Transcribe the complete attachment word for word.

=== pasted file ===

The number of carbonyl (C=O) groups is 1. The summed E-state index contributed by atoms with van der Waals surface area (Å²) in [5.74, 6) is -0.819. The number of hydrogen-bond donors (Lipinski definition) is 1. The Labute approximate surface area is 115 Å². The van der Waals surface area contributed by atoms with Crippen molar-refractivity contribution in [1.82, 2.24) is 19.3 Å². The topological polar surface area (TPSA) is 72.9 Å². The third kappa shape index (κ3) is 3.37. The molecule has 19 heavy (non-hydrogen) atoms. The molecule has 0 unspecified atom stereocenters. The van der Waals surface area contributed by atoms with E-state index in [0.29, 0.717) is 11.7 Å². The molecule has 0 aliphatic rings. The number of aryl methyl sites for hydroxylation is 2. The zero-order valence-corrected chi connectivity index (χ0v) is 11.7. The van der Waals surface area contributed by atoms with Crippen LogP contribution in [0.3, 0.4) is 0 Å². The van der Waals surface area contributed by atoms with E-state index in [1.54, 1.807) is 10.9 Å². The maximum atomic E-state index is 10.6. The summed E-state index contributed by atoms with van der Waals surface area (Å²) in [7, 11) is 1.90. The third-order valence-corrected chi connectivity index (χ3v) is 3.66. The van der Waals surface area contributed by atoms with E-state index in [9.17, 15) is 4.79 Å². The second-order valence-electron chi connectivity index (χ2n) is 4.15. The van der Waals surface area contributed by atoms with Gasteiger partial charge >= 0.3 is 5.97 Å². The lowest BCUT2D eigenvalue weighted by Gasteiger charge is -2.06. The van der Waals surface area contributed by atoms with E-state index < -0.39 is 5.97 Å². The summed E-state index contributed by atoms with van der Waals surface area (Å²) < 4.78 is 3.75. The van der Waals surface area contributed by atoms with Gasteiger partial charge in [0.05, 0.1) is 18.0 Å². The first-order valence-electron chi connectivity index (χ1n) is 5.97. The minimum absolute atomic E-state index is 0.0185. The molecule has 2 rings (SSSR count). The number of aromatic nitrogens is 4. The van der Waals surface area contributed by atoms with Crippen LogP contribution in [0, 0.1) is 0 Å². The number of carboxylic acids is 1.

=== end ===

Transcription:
The number of carbonyl (C=O) groups is 1. The summed E-state index contributed by atoms with van der Waals surface area (Å²) in [5.74, 6) is -0.819. The number of hydrogen-bond donors (Lipinski definition) is 1. The Labute approximate surface area is 115 Å². The van der Waals surface area contributed by atoms with Crippen molar-refractivity contribution in [1.82, 2.24) is 19.3 Å². The topological polar surface area (TPSA) is 72.9 Å². The third kappa shape index (κ3) is 3.37. The molecule has 19 heavy (non-hydrogen) atoms. The molecule has 0 unspecified atom stereocenters. The van der Waals surface area contributed by atoms with E-state index in [0.29, 0.717) is 11.7 Å². The molecule has 0 aliphatic rings. The number of aryl methyl sites for hydroxylation is 2. The zero-order valence-corrected chi connectivity index (χ0v) is 11.7. The van der Waals surface area contributed by atoms with Crippen LogP contribution in [0.3, 0.4) is 0 Å². The van der Waals surface area contributed by atoms with E-state index in [1.54, 1.807) is 10.9 Å². The maximum atomic E-state index is 10.6. The summed E-state index contributed by atoms with van der Waals surface area (Å²) in [7, 11) is 1.90. The third-order valence-corrected chi connectivity index (χ3v) is 3.66. The van der Waals surface area contributed by atoms with E-state index in [9.17, 15) is 4.79 Å². The second-order valence-electron chi connectivity index (χ2n) is 4.15. The van der Waals surface area contributed by atoms with Gasteiger partial charge >= 0.3 is 5.97 Å². The lowest BCUT2D eigenvalue weighted by Gasteiger charge is -2.06. The van der Waals surface area contributed by atoms with E-state index < -0.39 is 5.97 Å². The summed E-state index contributed by atoms with van der Waals surface area (Å²) < 4.78 is 3.75. The van der Waals surface area contributed by atoms with Gasteiger partial charge in [0.05, 0.1) is 18.0 Å². The first-order valence-electron chi connectivity index (χ1n) is 5.97. The minimum absolute atomic E-state index is 0.0185. The molecule has 2 rings (SSSR count). The number of aromatic nitrogens is 4. The van der Waals surface area contributed by atoms with Crippen LogP contribution in [0, 0.1) is 0 Å². The number of carboxylic acids is 1.